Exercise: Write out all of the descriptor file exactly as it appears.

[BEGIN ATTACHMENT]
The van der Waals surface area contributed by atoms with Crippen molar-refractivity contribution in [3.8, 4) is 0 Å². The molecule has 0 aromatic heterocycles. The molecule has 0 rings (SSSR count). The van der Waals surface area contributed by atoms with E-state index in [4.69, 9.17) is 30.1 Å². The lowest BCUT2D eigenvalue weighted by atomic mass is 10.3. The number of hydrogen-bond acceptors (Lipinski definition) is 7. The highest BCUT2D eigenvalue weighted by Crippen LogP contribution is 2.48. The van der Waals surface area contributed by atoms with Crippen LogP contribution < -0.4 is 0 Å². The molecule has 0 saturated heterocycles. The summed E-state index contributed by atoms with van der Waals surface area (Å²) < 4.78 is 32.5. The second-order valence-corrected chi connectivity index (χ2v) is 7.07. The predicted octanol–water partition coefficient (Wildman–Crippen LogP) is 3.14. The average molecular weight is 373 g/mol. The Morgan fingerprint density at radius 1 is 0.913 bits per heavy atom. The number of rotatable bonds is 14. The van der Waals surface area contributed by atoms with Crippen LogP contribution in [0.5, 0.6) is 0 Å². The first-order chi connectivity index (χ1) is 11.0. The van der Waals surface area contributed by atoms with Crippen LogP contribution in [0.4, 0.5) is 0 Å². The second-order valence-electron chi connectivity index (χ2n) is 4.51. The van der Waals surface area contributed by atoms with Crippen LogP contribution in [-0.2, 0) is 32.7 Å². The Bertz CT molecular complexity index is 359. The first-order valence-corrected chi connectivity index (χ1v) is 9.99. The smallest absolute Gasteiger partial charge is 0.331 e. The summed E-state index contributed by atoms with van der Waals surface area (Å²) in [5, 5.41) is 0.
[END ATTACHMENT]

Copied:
The van der Waals surface area contributed by atoms with Crippen molar-refractivity contribution in [3.8, 4) is 0 Å². The molecule has 0 aromatic heterocycles. The molecule has 0 rings (SSSR count). The van der Waals surface area contributed by atoms with E-state index in [4.69, 9.17) is 30.1 Å². The lowest BCUT2D eigenvalue weighted by atomic mass is 10.3. The number of hydrogen-bond acceptors (Lipinski definition) is 7. The highest BCUT2D eigenvalue weighted by Crippen LogP contribution is 2.48. The van der Waals surface area contributed by atoms with Crippen LogP contribution < -0.4 is 0 Å². The molecule has 0 saturated heterocycles. The summed E-state index contributed by atoms with van der Waals surface area (Å²) < 4.78 is 32.5. The second-order valence-corrected chi connectivity index (χ2v) is 7.07. The predicted octanol–water partition coefficient (Wildman–Crippen LogP) is 3.14. The average molecular weight is 373 g/mol. The Morgan fingerprint density at radius 1 is 0.913 bits per heavy atom. The number of rotatable bonds is 14. The van der Waals surface area contributed by atoms with Crippen LogP contribution in [0.5, 0.6) is 0 Å². The first-order chi connectivity index (χ1) is 11.0. The van der Waals surface area contributed by atoms with Crippen LogP contribution in [0.4, 0.5) is 0 Å². The second-order valence-electron chi connectivity index (χ2n) is 4.51. The van der Waals surface area contributed by atoms with Crippen LogP contribution in [-0.2, 0) is 32.7 Å². The Bertz CT molecular complexity index is 359. The first-order valence-corrected chi connectivity index (χ1v) is 9.99. The smallest absolute Gasteiger partial charge is 0.331 e. The summed E-state index contributed by atoms with van der Waals surface area (Å²) in [5, 5.41) is 0.